J: Buddhism is such a presence in the media and the movie industry these days. Is there any kind of parallel to this phenomenon in university course enrollments?

    Lopez: Here at Michigan our courses on Buddhism attract about 300 students every semester. In the winter of 1999, I taught a new course entitled "Introduction to Tibetan Buddhism." Although it had never been taught before, it drew 280 students. The strength of the other Buddhist Studies faculty, Luis Gómez and Robert Sharf, is certainly a major reason for the popularity of courses on Buddhism at Michigan. However, there also seems to be a cultural factor at work, a kind of resurgence of interest in Buddhism among undergraduates, akin to that in the late 1960s and early 1970s. Students often come to the courses knowing something about Zen and something about the Dalai Lama, along with an interest in Buddhism as an exotic and alternative worldview.

    J: That figure for the undergraduate course in Tibetan Buddhism is stunning. What accounts for it?

    Lopez: Tibetan Buddhism seems to have displaced Zen as the referent of the term "Buddhism" in the popular imagination. Part of this is certainly due to the visibility of the Dalai Lama. But Tibet also presents an almost irresistible mixture of the exotic, the spiritual and the political. Tibet's altitude and relative isolation have made it an object of European fantasy for centuries, often portraying it as a domain of lost wisdom. Since the Chinese invasion of Tibet in 1950 and the flight of Dalai Lama into exile in 1959, many Tibetan teachers have come to the West, some of whom have written best-selling books, like The Tibetan Book of Living and Dying. Added to this is the political situation; Tibet has been a colony of the People's Republic of China for 50 years. The plight of Tibet has attracted wide support, making Students for a Free Tibet a very popular campus group, with chapters all over the country.

    J: The students must come in with certain preconceptions and expectations, then. How do you deal with them?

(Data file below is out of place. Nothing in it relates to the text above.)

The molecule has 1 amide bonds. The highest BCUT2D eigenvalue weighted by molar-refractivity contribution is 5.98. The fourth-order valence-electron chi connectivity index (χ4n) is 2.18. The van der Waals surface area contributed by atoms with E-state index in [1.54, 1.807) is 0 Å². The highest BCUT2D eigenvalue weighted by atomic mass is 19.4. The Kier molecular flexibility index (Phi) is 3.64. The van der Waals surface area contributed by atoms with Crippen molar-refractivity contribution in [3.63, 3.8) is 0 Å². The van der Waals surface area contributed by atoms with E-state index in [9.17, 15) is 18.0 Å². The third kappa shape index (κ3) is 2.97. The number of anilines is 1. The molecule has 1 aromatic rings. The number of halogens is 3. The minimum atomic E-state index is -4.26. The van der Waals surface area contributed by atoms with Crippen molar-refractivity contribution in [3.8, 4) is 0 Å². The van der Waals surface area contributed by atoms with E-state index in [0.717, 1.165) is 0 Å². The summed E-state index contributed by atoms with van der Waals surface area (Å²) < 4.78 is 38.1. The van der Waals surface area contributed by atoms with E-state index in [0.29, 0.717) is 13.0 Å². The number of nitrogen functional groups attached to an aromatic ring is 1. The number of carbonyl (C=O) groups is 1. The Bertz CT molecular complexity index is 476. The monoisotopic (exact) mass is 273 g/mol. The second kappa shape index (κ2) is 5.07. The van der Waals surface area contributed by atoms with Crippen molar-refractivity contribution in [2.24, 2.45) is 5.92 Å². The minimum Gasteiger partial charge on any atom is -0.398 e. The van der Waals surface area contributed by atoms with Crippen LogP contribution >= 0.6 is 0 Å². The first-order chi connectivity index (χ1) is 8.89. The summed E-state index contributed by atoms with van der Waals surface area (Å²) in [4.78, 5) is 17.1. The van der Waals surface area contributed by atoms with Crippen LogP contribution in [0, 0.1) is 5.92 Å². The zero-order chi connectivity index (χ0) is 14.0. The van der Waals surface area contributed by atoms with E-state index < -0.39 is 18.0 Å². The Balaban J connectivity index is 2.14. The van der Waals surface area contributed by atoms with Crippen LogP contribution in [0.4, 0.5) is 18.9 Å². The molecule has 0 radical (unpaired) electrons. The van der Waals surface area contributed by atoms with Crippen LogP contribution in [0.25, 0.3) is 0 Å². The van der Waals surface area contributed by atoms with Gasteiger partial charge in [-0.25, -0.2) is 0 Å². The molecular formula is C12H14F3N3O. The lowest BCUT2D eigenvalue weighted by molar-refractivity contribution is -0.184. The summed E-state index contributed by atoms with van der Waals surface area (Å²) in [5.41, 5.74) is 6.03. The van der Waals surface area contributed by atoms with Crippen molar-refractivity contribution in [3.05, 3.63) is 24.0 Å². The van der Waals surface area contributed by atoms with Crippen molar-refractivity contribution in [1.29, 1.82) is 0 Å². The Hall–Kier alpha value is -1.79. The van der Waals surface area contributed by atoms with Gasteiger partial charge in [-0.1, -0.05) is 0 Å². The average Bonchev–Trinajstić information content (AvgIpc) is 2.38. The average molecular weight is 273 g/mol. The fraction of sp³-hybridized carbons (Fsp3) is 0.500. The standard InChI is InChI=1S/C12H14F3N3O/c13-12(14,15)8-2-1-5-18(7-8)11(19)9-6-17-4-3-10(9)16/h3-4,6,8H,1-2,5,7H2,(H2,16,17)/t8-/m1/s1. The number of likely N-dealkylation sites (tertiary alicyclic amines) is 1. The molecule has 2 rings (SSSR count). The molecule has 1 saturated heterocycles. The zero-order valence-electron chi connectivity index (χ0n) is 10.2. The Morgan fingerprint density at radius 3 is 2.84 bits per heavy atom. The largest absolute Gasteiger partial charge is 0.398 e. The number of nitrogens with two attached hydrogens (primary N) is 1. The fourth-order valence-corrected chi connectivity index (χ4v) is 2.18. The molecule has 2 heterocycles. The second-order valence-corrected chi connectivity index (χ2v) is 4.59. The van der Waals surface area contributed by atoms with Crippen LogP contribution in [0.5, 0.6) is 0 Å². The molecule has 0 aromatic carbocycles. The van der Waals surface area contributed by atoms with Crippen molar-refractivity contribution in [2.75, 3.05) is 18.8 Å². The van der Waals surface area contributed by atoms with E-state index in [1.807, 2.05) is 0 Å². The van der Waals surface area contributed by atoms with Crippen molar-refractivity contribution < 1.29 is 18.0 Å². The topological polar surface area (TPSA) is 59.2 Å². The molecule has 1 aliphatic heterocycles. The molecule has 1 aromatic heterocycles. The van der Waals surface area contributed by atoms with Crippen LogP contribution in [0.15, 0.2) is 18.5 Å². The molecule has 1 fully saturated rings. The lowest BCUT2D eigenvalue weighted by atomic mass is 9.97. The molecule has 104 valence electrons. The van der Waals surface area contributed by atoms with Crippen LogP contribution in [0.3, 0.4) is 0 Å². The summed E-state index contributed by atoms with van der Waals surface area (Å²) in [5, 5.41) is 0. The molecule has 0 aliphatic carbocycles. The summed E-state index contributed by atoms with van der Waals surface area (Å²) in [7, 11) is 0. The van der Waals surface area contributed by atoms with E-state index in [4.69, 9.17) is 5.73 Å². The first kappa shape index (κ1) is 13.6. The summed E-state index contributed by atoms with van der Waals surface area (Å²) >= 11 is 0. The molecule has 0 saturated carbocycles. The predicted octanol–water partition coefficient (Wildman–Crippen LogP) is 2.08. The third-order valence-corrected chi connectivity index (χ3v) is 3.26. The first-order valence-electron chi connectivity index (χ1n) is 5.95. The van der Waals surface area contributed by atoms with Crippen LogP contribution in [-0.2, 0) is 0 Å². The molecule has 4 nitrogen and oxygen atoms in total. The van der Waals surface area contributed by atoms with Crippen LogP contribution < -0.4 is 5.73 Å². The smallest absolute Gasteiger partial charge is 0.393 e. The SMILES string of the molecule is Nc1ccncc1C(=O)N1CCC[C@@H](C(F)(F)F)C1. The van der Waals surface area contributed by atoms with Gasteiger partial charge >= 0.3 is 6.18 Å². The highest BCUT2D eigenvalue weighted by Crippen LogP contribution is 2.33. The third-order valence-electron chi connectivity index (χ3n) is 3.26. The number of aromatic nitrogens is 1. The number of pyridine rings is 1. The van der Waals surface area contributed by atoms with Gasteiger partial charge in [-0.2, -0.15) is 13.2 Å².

Lopez: One of our goals in the courses on Buddhism is to disillusion students, in the literal sense of the term. We attempt to present Buddhism not as a universal therapy, but as a religion with its own history and cultural foundations, a religion with traditions of practice that are sometimes very different from what people imagine. For example, it is generally assumed that meditation is the primary form of Buddhist religious practice. Meditation is certainly presented in this way by contemporary teachers in the West, but historically the practice of meditation has most often been the vocation of a minority of monks and nuns, and was rarely practiced by laypeople. We also describe the history of Western interest in Buddhism, pointing out that the notion of a list of religions from which one may choose is itself a product of modernity.

    J: This is in line with the theme of Prisoners of Shangri-La. Did you write the book out of a sense of annoyance with the way in which Tibet is romanticized?

    Lopez: It is a book about the creation of Tibet in the European and American imaginations, and attempts to demonstrate how fantasies that go back a century or more have circulated in relatively unchanged form to the present day. In doing research for it, I came to the conclusion that the romance of Tibet is ultimately detrimental to the cause of Tibetan independence. In portraying Tibet as Shangri-La, as a utopia where everyone meditated, where there was no crime, no disease, Tibet becomes increasingly ethereal and nonexistent, disappearing as a real place on the globe. Yet Tibetans in Tibet are living at this very moment under very real political oppression. I fear that once people come to learn something about Tibetan history, they will be disappointed to find that Tibet was not a magical place, but was a domain of both saints and sinners. The case for Tibetan independence can be made without indulging in the romance of Tibet. Indeed, I think the case can be made all the more strongly by identifying the origins of the Shangri-La syndrome.

    J: How does Robert Thurman fit into the discussion?

    L: In the book I talk about Professor Thurman as someone who has written widely about Tibetan art, philosophy and religion. He is an eloquent author who has expressed this myth of Shangri-La very powerfully.

    J: In the 50s, 60s and even 70s Zen was popular in the West. You said earlier that it's now been replaced by Tibetan Buddhism. What accounts for the change?